Antsiranana / Amber Mountain National Park
Make an early departure for Antsiranana, or Diego Suarez as it’s still commonly known, a natural port on Madagascar’s extreme northern tip. Upon arrival, transfer to a convoy of 4-wheel drive vehicles for a short drive southwards into the highlands of Amber Mountain, to one of the country’s most famous national parks. Montagne d’Ambre was set aside as a protected area during the colonial period, both to act as a water catchment area for Diego Suarez and as a forestry research station. Today, this scenic park protects one of the most accessible and rewarding areas of montane forest on the island, home to a rich array of wildlife, some of which is found nowhere else on Earth. Foremost on the agenda will be finding the lemurs, including the localized Crowned Lemur and the striking Sanford’s Brown Lemur. Almost two-thirds of the world’s chameleon species occur on Madagascar and are found nowhere else. With careful searching you’ll try to locate a bewildering array that ranges from the attractive Amber Mountain Chameleon to the tiny Brookesia Stump-tailed Chameleon, once considered the world’s smallest vertebrate animal. The cool forests of the park also offer excellent birding, with specialties such as Pitta-like Ground-Roller and the highly localized Amber Mountain Rock Thrush. Overnight at Domaine de Fontenay.
Ankarana National Park
Amongst Madagascar’s most celebrated land formations are its areas of limestone karst, known locally as tsingy, which literally means “the place one cannot walk without shoes” in Malagasy. Journey south today to the Tsingy of Ankarana. Winding through attractive countryside, you’ll stop frequently to appreciate the passing pageant of rural life unfolding at the roadside, small villages of grass-thatched huts, Zebu-drawn carts and verdant green rice paddies, before arriving at Ankarana. Overnight at Ankarana Lodge.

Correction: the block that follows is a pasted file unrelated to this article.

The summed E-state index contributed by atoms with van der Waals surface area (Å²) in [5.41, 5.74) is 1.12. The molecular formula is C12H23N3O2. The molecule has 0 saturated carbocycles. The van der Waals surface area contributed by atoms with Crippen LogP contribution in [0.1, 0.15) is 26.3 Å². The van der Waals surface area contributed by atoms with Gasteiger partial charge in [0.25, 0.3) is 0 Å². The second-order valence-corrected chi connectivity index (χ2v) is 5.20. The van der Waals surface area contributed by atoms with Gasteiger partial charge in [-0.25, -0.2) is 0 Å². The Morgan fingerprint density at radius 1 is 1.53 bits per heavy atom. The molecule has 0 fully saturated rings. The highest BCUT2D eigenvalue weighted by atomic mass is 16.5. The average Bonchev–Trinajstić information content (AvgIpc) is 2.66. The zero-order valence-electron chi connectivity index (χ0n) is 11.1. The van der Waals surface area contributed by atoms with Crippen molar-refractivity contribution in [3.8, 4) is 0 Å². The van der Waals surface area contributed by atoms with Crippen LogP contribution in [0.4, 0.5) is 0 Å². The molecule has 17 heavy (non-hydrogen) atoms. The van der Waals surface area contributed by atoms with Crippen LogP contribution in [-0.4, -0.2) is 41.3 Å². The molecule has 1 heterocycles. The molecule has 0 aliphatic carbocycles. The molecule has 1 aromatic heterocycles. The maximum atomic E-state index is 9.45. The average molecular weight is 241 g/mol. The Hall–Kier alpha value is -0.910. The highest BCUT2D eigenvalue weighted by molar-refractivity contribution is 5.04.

Ankarana National Park
The tsingy is world famous, a landscape of razor-sharp pinnacles and eroded canyons and sinkholes. The geology is reason enough to visit but the park also protects rich deciduous forest that is home to a fantastic array of wildlife, from the endemic Ankarana Sportive Lemur and dapper Ring-tailed Mongoose to a plethora of reptiles. Chameleons are well known for their camouflage but here are totally outclassed by one of the most cryptic creatures on the planet, the bizarre Fimbriated Leaf-tailed Gecko, whose resemblance to tree bark beggars belief! Groups of the beautiful White-breasted Mesite, a bird family entirely endemic to Madagascar, pick their way slowly through the dry leaf litter, often followed by dashing Madagascar Paradise Flycatchers. In the late afternoon, appreciate the soft, changing light on the other-worldly limestone karst landscape. Overnight at Ankarana Lodge.